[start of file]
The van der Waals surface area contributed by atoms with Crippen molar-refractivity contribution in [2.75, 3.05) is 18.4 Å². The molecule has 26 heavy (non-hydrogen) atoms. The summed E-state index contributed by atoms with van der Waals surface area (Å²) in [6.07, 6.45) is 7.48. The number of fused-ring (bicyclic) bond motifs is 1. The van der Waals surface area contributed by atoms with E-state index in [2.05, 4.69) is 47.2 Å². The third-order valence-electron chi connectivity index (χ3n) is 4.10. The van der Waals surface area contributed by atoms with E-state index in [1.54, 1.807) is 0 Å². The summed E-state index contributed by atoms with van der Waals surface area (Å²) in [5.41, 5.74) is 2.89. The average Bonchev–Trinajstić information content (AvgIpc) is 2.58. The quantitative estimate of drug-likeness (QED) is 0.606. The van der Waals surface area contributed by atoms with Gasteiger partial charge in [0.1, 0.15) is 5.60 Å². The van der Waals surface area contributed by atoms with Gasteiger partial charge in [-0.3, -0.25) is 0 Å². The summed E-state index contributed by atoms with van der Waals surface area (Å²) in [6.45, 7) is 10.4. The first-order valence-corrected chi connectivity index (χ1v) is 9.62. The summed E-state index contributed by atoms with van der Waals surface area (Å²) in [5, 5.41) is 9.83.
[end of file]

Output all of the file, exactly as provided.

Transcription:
The van der Waals surface area contributed by atoms with Crippen molar-refractivity contribution in [2.75, 3.05) is 18.4 Å². The molecule has 26 heavy (non-hydrogen) atoms. The summed E-state index contributed by atoms with van der Waals surface area (Å²) in [6.07, 6.45) is 7.48. The number of fused-ring (bicyclic) bond motifs is 1. The van der Waals surface area contributed by atoms with E-state index in [2.05, 4.69) is 47.2 Å². The third-order valence-electron chi connectivity index (χ3n) is 4.10. The van der Waals surface area contributed by atoms with E-state index in [1.54, 1.807) is 0 Å². The summed E-state index contributed by atoms with van der Waals surface area (Å²) in [5.41, 5.74) is 2.89. The average Bonchev–Trinajstić information content (AvgIpc) is 2.58. The quantitative estimate of drug-likeness (QED) is 0.606. The van der Waals surface area contributed by atoms with Gasteiger partial charge in [0.1, 0.15) is 5.60 Å². The van der Waals surface area contributed by atoms with Gasteiger partial charge in [-0.3, -0.25) is 0 Å². The summed E-state index contributed by atoms with van der Waals surface area (Å²) in [6.45, 7) is 10.4. The first-order valence-corrected chi connectivity index (χ1v) is 9.62. The summed E-state index contributed by atoms with van der Waals surface area (Å²) in [5, 5.41) is 9.83.